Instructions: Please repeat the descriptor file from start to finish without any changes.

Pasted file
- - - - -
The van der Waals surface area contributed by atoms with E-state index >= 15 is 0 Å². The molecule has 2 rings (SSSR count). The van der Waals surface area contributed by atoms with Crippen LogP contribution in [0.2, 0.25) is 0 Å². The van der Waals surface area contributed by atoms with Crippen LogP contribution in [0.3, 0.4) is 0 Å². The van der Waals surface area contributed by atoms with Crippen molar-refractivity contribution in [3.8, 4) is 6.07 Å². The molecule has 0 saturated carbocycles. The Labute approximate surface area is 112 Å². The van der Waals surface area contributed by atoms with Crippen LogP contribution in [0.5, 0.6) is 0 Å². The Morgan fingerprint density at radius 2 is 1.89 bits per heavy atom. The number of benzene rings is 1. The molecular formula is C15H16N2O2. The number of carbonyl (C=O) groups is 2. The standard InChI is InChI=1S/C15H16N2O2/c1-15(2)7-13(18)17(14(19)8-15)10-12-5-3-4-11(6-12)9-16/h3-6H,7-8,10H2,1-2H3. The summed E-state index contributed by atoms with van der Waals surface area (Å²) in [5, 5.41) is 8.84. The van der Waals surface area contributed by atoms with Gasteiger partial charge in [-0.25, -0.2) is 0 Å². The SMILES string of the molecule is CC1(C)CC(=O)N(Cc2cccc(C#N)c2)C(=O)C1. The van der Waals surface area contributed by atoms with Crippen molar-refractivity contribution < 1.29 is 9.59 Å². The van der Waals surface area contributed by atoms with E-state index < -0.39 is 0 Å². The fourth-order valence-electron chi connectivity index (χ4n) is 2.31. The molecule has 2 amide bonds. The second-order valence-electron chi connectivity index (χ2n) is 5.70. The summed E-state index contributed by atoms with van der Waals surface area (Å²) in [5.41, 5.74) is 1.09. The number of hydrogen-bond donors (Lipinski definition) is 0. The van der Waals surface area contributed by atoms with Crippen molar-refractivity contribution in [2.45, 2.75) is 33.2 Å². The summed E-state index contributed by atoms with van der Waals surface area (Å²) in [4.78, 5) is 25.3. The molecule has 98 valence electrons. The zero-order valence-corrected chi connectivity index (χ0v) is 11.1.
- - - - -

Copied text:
The van der Waals surface area contributed by atoms with E-state index >= 15 is 0 Å². The molecule has 2 rings (SSSR count). The van der Waals surface area contributed by atoms with Crippen LogP contribution in [0.2, 0.25) is 0 Å². The van der Waals surface area contributed by atoms with Crippen LogP contribution in [0.3, 0.4) is 0 Å². The van der Waals surface area contributed by atoms with Crippen molar-refractivity contribution in [3.8, 4) is 6.07 Å². The molecule has 0 saturated carbocycles. The Labute approximate surface area is 112 Å². The van der Waals surface area contributed by atoms with Crippen LogP contribution in [0.5, 0.6) is 0 Å². The Morgan fingerprint density at radius 2 is 1.89 bits per heavy atom. The number of benzene rings is 1. The molecular formula is C15H16N2O2. The number of carbonyl (C=O) groups is 2. The standard InChI is InChI=1S/C15H16N2O2/c1-15(2)7-13(18)17(14(19)8-15)10-12-5-3-4-11(6-12)9-16/h3-6H,7-8,10H2,1-2H3. The summed E-state index contributed by atoms with van der Waals surface area (Å²) in [5, 5.41) is 8.84. The van der Waals surface area contributed by atoms with Gasteiger partial charge in [-0.25, -0.2) is 0 Å². The SMILES string of the molecule is CC1(C)CC(=O)N(Cc2cccc(C#N)c2)C(=O)C1. The van der Waals surface area contributed by atoms with Crippen molar-refractivity contribution < 1.29 is 9.59 Å². The van der Waals surface area contributed by atoms with E-state index < -0.39 is 0 Å². The fourth-order valence-electron chi connectivity index (χ4n) is 2.31. The molecule has 2 amide bonds. The second-order valence-electron chi connectivity index (χ2n) is 5.70. The summed E-state index contributed by atoms with van der Waals surface area (Å²) in [5.41, 5.74) is 1.09. The number of hydrogen-bond donors (Lipinski definition) is 0. The van der Waals surface area contributed by atoms with Crippen molar-refractivity contribution in [2.45, 2.75) is 33.2 Å². The summed E-state index contributed by atoms with van der Waals surface area (Å²) in [4.78, 5) is 25.3. The molecule has 98 valence electrons. The zero-order valence-corrected chi connectivity index (χ0v) is 11.1.